Chicago Public Schools’ inspector general has hired two investigative reporters, ramping up his office’s tools to oversee the district with whose leaders he has very publicly clashed.
Nicholas Schuler said Wednesday that his new performance analysis unit will examine system-wide issues at the country’s third-largest school district, expanding their focus from allegations of individual fraud, waste and mismanagement. He described it as part of a larger push to “further professionalize the office” that has included a new website, a Twitter handle and updates on investigations outside of a state-required annual report.
“Our office needs a better capability to carry out investigations to the next level,” Schuler said by telephone. “How big is this problem, how widespread is it, how long has it been going on?”
CPS CEO Forrest Claypool also has been trying to head off systemic problems at the district since he took office in July 2015, moving staff from many departments into the Office of Internal Audit and Compliance. That department, headed by longtime Claypool colleague Andrell Holloway, saw its budget balloon to $4.1 million after Holloway took over from about $1.1 million a year earlier.
The district has seen problems with its data. Early in Claypool’s tenure, CPS downgraded four years of its reported graduation rates after a WBEZ/Catalyst Chicago investigation showed they were artificially high.
Claypool and Schuler have also butted heads over access to information, with the IG airing his grievances in an unusually blunt manner during the public participation segment of December’s school board meeting. There, Schuler accused CPS officials of refusing his requests for information necessary for his investigation into “possible ethics violations” by the school system’s top attorney.
Asked about the new hires, CPS spokeswoman Emily Bittner said in an email that the district already shares “extensive data about academic performance, school quality and District operations so that educational experts, universities and the community can evaluate the District’s performance. … In that vein, we will carefully review any OIG suggestions.”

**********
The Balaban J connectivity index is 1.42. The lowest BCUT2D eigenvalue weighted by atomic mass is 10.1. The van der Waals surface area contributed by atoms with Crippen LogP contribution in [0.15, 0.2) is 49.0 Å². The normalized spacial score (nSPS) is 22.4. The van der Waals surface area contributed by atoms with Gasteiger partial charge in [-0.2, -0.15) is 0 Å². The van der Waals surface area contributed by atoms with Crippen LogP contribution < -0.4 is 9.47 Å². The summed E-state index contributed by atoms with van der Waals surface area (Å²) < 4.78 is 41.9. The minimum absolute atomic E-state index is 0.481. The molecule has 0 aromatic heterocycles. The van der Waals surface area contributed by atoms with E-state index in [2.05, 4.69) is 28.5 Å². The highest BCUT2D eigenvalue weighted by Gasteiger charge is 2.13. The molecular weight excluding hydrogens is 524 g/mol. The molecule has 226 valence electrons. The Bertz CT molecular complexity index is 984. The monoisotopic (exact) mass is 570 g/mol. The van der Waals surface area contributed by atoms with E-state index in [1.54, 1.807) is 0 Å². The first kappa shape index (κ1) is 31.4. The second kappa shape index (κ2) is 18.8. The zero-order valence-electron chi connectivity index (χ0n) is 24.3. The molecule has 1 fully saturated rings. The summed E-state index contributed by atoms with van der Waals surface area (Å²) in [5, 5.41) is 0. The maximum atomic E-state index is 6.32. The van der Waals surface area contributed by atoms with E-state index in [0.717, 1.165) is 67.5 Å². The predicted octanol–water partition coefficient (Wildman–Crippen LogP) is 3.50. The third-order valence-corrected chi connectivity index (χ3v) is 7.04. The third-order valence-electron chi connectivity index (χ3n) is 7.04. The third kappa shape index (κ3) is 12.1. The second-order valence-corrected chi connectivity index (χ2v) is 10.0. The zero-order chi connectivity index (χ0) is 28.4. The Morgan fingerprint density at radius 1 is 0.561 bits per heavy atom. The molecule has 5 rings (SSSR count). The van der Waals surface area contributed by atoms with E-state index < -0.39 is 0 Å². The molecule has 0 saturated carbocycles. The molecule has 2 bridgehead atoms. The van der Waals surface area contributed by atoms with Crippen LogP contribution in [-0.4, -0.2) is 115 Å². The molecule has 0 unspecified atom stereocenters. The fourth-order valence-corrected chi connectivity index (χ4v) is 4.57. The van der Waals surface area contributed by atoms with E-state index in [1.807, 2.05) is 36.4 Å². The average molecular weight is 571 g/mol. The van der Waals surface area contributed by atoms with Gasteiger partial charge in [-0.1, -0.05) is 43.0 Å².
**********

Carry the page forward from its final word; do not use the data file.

On Tuesday, Schuler said he did not add any new positions to his office despite requests for more funding to the cash-strapped Board of Education. Instead, he said he converted three investigator vacancies to free up the money so the new unit could find problems and research best practices for solving them.
“It was worth sacrificing the investigator spots to do this,” he said. “People who have data analysis skills, reporting skills, interviewing skills — the idea is they’ll be a force multiplier.”
The two veteran reporters Schuler has hired have worked for the Chicago Sun-Times. As of Tuesday, Rosalind Rossi will be a $95,000-a-year chief performance analyst, and Art Golab an $87,000-a-year senior performance analyst.
Rossi, most recently a Watchdog reporter focusing on O’Hare Airport, covered CPS for 19 of her 36 years at the newspaper, garnering national awards for her work.
“What was really intriguing to me was the idea of helping CPS improve, and not just write about it,” Rossi said. “CPS is one of the city’s most important and precious assets.”
She frequently teamed up with Golab, an expert data journalist, who led the research team at Crain’s Modern Healthcare magazine after taking a buyout from the Sun-Times in 2015.